Republican gubernatorial nominee Glenn Youngkin will host a get-out-the-vote “Parents Matter” rally Wednesday in downtown Culpeper.
The public campaign stop will run from 12:30 to 2 p.m. Oct. 13 at The Pier located next to the Depot at 302 E. Davis St. The restaurant will remain open during the event.
Youngkin will tour the newly opened Culpeper Technical Education Center prior to the rally.
The Culpeper event comes on the heels of another similar gathering Oct. 2 in Leesburg.
The rallies challenge Democratic opponent Terry McAuliffe’s recent statement that “parents shouldn’t be telling schools what they should teach.”
“Parents Matter events are attended by families, parents, children, and caring neighbors that will stand up to and reject Terry McAuliffe’s attempts to silence parents and stand between them and their children’s education,” according to a Youngkin spokesperson.
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The gubernatorial candidate said in a recent statement, “Virginians understand that I will put family first when I’m governor. That’s why my Day One Game Plan outlines the steps I will take to cut costs for Virginians, keep our communities safe, reinvigorate job growth, and restore excellence in education.
“Terry McAuliffe doesn’t support a single restriction on abortion, has a track record of trampling on religious liberties, and has said that parents don’t have a say in their children’s education. Virginians understand that McAuliffe’s positions are too extreme and too dangerous for their state,” the candidate said.
The Culpeper rally will present the GOP candidate’s platform for making Virginia the best place to live, work, and raise a family, according to a campaign release Monday.
“Glenn Youngkin is harnessing the energy of parents that are frustrated and fed up,” Youngkin spokesperson Macaulay Porter told the Associated Press.
The recent AP story stated, “Youngkin is trying to capitalize on a surge of relatively small but vocal groups of parents organizing against school curriculums they view as ‘anti-American,’ COVID-19 safety measures and school board members whom they consider too liberal and closely aligned to teachers unions.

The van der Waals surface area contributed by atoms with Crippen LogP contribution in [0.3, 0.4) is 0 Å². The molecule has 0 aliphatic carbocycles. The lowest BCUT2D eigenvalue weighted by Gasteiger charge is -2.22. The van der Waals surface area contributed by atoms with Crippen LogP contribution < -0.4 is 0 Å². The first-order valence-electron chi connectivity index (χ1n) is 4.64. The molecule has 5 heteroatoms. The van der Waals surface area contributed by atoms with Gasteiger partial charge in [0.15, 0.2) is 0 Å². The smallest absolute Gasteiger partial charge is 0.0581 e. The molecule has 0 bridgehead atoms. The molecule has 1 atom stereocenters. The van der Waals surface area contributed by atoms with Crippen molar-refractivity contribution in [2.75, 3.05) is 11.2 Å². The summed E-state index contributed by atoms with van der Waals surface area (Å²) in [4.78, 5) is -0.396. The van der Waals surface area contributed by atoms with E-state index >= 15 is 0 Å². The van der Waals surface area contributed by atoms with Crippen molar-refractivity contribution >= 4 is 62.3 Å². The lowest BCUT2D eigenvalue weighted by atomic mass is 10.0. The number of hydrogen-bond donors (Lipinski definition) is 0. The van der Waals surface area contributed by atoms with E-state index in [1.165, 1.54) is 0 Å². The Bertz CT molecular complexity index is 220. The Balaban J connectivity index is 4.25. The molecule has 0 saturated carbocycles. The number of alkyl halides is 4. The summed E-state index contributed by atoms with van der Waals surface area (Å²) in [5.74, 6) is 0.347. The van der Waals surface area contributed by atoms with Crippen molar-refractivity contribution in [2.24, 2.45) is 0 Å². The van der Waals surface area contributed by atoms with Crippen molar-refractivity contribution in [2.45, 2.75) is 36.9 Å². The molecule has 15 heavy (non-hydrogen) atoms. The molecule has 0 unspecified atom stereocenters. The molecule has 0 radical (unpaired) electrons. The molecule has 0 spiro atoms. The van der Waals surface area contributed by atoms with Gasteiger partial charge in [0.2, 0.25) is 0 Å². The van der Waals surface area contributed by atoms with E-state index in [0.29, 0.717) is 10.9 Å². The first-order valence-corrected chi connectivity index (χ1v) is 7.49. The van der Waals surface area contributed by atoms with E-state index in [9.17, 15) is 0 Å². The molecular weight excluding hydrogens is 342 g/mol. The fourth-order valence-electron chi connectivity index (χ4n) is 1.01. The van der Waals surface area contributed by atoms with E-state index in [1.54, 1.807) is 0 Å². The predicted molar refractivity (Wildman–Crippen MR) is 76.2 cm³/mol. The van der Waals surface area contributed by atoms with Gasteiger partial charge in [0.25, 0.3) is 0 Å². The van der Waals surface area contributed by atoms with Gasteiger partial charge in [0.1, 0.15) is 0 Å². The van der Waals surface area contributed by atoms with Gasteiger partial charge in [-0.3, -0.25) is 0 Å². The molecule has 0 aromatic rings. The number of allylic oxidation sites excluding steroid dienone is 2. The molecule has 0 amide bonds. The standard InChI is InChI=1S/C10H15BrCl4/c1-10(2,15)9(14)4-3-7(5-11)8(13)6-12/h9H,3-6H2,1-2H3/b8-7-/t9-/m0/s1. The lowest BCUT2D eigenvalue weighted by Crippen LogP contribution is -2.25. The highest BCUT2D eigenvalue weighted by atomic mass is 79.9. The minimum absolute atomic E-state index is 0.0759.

The AP said Youngkin “is looking to excite the GOP-leaning suburban voters he needs to win the Nov. 2 race. If the approach proves successful in Virginia, a one-time swing state that has become more reliably blue, Republicans across the country are likely to replicate his efforts during next year’s midterms, when control of Congress is at stake.”
The first-time candidate is a successful American businessman and former CEO of the Carlyle Group. 54-year-old Youngkin attended Harvard Business School and grew up in Richmond and Virginia Beach. He lives in Great Falls with his wife and four children.
Culpeper mayoral candidate Jon Russell welcomed Youngkin to Culpeper in a campaign email Monday.
“As mayor one of my jobs will be to promote the town to all state and federal elected public servants, future and present. We must develop relationships across party lines and throughout the Commonwealth to bolster Culpeper’s tourism and economic development,” said Rusell, endorsed by the Culpeper County GOP Committee.
Democrat McAuliffe, 64, was governor of Virginia from 2014-2018 and is a businessman.
Terry for Virginia recently released a TV ad, “Starving Schools,” describing, “Glenn Youngkin’s Trumpian plan to slash education funding and starve Virginia’s public schools.
“As governor, Glenn Youngkin would usher in a dangerous Trump-DeVos education agenda that would harm public schools, divert funding to private schools, and spell disaster for children and families across Virginia.”
Terry and Dorothy McAuliffe and Former Secretary of Education Anne Holton will lead a roundtable discussion on education and supporting women in the workforce at 9:15 a.m. on Tuesday, Oct. 12 with Virginia educators and parents in Northern Virginia.
“As Virginia’s next governor, Terry will make a $2 billion investment in Virginia’s education, which includes getting three and four-year-olds in need access to pre-k. Terry will also make sure all Virginians have access to paid sick, family and medical leave, and make targeted investments to build the best workforce in the nation,” according to a campaign release.
McAuliffe has not announced any campaign events in Culpeper, which votes Republican majority county-wide and primarily leans Democrat in town.
An Oct. 8 Christopher Newport University poll showed a tightening race between McAuliffe and Youngkin with the Democrat leading 49 percent to 45 among likely voters. The Election is on Nov. 2. Early voting is now taking place.
The deadline to register to vote in the election is this Tuesday, Oct. 12.